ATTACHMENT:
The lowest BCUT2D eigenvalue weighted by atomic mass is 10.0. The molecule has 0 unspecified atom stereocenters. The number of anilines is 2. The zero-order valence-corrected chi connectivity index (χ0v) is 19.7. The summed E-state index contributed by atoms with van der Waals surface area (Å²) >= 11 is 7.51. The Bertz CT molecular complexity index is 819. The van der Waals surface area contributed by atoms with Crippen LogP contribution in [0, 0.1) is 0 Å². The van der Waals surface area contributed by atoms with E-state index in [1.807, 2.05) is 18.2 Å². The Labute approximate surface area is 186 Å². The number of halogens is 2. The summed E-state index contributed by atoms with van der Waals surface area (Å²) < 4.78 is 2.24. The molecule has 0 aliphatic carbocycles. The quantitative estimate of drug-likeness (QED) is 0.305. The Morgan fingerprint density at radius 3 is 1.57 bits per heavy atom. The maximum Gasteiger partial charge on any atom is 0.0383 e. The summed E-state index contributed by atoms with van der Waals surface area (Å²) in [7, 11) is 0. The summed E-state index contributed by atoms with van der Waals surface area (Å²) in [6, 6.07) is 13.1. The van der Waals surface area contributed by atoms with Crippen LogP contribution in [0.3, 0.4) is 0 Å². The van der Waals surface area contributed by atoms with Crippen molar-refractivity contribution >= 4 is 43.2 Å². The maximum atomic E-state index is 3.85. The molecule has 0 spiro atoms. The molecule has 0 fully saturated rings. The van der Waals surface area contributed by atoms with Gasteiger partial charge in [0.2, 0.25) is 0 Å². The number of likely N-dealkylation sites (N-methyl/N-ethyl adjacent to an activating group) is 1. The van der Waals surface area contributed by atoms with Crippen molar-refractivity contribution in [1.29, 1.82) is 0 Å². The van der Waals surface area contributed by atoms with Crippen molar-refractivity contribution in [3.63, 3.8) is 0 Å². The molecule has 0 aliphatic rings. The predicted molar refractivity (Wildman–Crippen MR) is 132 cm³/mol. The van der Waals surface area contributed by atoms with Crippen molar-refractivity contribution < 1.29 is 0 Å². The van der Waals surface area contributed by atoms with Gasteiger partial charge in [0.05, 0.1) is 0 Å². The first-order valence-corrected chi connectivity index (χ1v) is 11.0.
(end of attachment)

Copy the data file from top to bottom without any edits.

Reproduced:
The lowest BCUT2D eigenvalue weighted by atomic mass is 10.0. The molecule has 0 unspecified atom stereocenters. The number of anilines is 2. The zero-order valence-corrected chi connectivity index (χ0v) is 19.7. The summed E-state index contributed by atoms with van der Waals surface area (Å²) >= 11 is 7.51. The Bertz CT molecular complexity index is 819. The van der Waals surface area contributed by atoms with Crippen LogP contribution in [0, 0.1) is 0 Å². The van der Waals surface area contributed by atoms with E-state index in [1.807, 2.05) is 18.2 Å². The Labute approximate surface area is 186 Å². The number of halogens is 2. The summed E-state index contributed by atoms with van der Waals surface area (Å²) < 4.78 is 2.24. The molecule has 0 aliphatic carbocycles. The quantitative estimate of drug-likeness (QED) is 0.305. The Morgan fingerprint density at radius 3 is 1.57 bits per heavy atom. The maximum Gasteiger partial charge on any atom is 0.0383 e. The summed E-state index contributed by atoms with van der Waals surface area (Å²) in [7, 11) is 0. The summed E-state index contributed by atoms with van der Waals surface area (Å²) in [6, 6.07) is 13.1. The van der Waals surface area contributed by atoms with Crippen LogP contribution in [0.3, 0.4) is 0 Å². The van der Waals surface area contributed by atoms with Crippen molar-refractivity contribution >= 4 is 43.2 Å². The maximum atomic E-state index is 3.85. The molecule has 0 spiro atoms. The molecule has 0 fully saturated rings. The van der Waals surface area contributed by atoms with Gasteiger partial charge in [0.2, 0.25) is 0 Å². The number of likely N-dealkylation sites (N-methyl/N-ethyl adjacent to an activating group) is 1. The van der Waals surface area contributed by atoms with Crippen molar-refractivity contribution in [1.29, 1.82) is 0 Å². The van der Waals surface area contributed by atoms with Crippen molar-refractivity contribution in [3.63, 3.8) is 0 Å². The molecule has 0 aliphatic rings. The predicted molar refractivity (Wildman–Crippen MR) is 132 cm³/mol. The van der Waals surface area contributed by atoms with Crippen molar-refractivity contribution < 1.29 is 0 Å². The van der Waals surface area contributed by atoms with Gasteiger partial charge in [0.05, 0.1) is 0 Å². The first-order valence-corrected chi connectivity index (χ1v) is 11.0.